Tuesday, September 4, 2007


I thought I would follow up my last blog with another one on writing.

When you go to college, attend a vocational school, or learn by participating in the "school of hard knocks," you can usually find the type of work for which you've trained. If you graduate with a degree in Elementary Education, chances are good you'll find employment as a teacher. If you attend medical school and last through the years of study and residency, you'll probably become the doctor you've dreamed of being. If you learn how to program a computer, you have a better than average chance of working in the computer field. For the most part, training leads to success in the field of your choice.

With writing, especially creative writing, it's a completely different scenario. Yes, you can study and then procure a job as a technical writer, but if you love to write fiction, there are very few, if any, advertisements that say, "Creative Writer Wanted, Publication Guaranteed." True, there is a market for writers who want to write-for-hire, usually in the educational field, but these jobs typically require a degree in education, science, math, etc., that will qualify you to write the proposed project. Even with specific training, it can be difficult to secure a write-for-hire job.

For those of us who want to write novels and short stories, there is no ready-made market clamoring to buy our masterpieces. We must make the market and we must create a desire for our works. We can't simply reply to an ad for an author and expect to be hired. It just doesn't work that way.

Even after studying writing, taking classes, attending conferences, networking, reading what's being published, writing every day, and generally immersing yourself in writing, there's no guarantee that publication will be at the end of the road.

So why do we do it? Why do we submit ourselves to rejection and criticism? When is it time to cut our losses and take up brain surgery? When do we finally admit we're not good enough to be published? When do we decide it's far better to have clean laundry than to write one more thing that won't be published? When do we give up and throw in the towel? NEVER.

NEVER SURRENDER. NEVER QUIT. Any worthwhile dream is worth pursuing, even it takes a while to realize that dream. A published writer is simply a writer who never gave up. We must never give up our dream because surrender is not in our vocabulary. Persistence is our vocabulary word of our lives.

And, persistence pays off. I've been able to publish stories in several children's magazines, with other stories accepted and waiting to be published. I've also had a children's picture book published. The biggest accomplishment for me, thus far, will be the publication of . . . . you'll just have to check back for my big announcement.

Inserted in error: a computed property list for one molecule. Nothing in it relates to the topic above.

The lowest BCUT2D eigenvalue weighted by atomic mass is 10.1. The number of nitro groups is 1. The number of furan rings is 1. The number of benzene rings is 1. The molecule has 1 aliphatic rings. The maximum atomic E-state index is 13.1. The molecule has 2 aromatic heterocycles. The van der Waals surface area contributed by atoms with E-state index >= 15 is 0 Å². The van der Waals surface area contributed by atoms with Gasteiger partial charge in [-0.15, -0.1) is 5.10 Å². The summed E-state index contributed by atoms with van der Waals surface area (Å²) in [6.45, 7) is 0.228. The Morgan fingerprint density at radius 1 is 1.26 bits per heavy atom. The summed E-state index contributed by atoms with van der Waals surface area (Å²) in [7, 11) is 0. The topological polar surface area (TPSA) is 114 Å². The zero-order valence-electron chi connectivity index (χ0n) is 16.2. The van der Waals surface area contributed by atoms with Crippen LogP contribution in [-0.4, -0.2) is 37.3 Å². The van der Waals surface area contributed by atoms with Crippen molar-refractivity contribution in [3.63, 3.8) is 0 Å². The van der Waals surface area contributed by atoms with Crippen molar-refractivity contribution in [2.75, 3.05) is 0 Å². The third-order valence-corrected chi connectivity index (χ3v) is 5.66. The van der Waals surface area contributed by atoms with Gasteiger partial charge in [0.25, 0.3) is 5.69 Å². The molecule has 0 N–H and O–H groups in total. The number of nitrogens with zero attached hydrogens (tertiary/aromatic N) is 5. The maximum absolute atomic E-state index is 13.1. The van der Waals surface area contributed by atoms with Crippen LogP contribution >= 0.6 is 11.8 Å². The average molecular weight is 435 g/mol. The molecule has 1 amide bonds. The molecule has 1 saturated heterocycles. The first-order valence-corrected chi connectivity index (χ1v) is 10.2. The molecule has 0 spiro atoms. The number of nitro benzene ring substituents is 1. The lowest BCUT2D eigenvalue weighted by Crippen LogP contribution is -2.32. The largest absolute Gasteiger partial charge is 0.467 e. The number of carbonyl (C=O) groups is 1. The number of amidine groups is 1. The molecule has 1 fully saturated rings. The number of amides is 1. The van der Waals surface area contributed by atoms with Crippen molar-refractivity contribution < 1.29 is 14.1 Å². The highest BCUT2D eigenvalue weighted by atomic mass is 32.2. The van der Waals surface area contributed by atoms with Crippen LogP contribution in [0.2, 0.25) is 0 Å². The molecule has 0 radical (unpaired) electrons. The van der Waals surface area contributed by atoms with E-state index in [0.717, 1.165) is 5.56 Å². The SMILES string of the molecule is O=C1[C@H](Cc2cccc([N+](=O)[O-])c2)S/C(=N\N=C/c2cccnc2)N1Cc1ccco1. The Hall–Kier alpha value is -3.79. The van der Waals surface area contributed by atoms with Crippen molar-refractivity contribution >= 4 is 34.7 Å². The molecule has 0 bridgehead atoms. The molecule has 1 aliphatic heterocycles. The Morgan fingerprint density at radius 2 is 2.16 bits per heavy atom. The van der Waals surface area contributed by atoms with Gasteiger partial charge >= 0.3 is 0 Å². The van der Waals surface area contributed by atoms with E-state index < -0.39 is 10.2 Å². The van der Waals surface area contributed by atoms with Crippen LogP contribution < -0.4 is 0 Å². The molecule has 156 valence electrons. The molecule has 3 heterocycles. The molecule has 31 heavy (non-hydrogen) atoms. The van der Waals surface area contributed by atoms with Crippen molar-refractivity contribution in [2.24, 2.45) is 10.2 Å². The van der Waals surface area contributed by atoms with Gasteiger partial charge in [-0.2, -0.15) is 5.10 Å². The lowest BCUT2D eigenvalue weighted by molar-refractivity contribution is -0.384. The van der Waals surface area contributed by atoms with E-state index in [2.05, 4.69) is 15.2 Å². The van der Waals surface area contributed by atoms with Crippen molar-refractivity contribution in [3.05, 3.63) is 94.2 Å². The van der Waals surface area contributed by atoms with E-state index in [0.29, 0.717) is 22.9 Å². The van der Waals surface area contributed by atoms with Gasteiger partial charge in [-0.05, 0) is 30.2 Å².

Candace Salima (LDS Nora Roberts) said...

Very well said, Rebecca. A true writer never gives up, period. It can be a very tough life, but a writer writes because there are characters bursting out of them demanding to be put on paper. That's what we do, we put their lives on paper.

I posted this on my blog today and wanted to share:

"Okay, I'll admit it. Anne Bradshaw over at Not Entirely British did a really good thing and I am shamelessly borrowing from her idea of spotlighting the most amazing youth in the world. I think it is incredible what she has done and the youth that are the finalists in her contest are truly amazing. If you haven't gone to her blog yet, read about them and vote, you're going to want to do that as soon as you're done reading mine, submitting a nomination and generally recognizing that I'm the greatest blogger to ever walk the earth . . . all right, all right, you don't have to do that last part. As long as it exists in my mind I'm okay with that.

Announcing the Best Husband in the World Contest" -- please check out my blog today.

Davis Bigelow said...

Thanks for the encouragement Rebecca! I'll try to put a bit of your optimism away for my occassional rainy day - you know, when my paper gets soggy and my ink runs meaninglessly.

Stephanie Humphreys said...

Makes me wonder why I didn't take the guaranteed road and become a teacher or a doctor. Guess writing is just too much fun.